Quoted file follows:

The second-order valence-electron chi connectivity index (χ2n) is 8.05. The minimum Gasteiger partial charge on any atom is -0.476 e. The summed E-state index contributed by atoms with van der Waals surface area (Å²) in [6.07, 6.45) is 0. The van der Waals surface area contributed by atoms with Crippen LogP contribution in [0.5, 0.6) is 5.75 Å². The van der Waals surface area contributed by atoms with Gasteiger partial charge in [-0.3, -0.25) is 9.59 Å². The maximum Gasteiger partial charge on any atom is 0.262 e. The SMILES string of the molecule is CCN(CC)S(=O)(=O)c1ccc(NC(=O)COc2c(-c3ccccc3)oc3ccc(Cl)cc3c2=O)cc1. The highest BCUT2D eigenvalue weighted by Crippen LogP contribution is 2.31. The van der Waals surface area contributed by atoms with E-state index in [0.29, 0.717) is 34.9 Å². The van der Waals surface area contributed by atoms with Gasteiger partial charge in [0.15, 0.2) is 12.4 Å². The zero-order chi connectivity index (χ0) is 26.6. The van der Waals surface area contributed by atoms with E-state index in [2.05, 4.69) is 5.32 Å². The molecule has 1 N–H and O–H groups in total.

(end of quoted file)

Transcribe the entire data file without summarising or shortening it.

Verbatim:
The second-order valence-electron chi connectivity index (χ2n) is 8.05. The minimum Gasteiger partial charge on any atom is -0.476 e. The summed E-state index contributed by atoms with van der Waals surface area (Å²) in [6.07, 6.45) is 0. The van der Waals surface area contributed by atoms with Crippen LogP contribution in [0.5, 0.6) is 5.75 Å². The van der Waals surface area contributed by atoms with Gasteiger partial charge in [-0.3, -0.25) is 9.59 Å². The maximum Gasteiger partial charge on any atom is 0.262 e. The SMILES string of the molecule is CCN(CC)S(=O)(=O)c1ccc(NC(=O)COc2c(-c3ccccc3)oc3ccc(Cl)cc3c2=O)cc1. The highest BCUT2D eigenvalue weighted by Crippen LogP contribution is 2.31. The van der Waals surface area contributed by atoms with E-state index in [0.29, 0.717) is 34.9 Å². The van der Waals surface area contributed by atoms with Gasteiger partial charge in [0.15, 0.2) is 12.4 Å². The zero-order chi connectivity index (χ0) is 26.6. The van der Waals surface area contributed by atoms with E-state index in [2.05, 4.69) is 5.32 Å². The molecule has 1 N–H and O–H groups in total.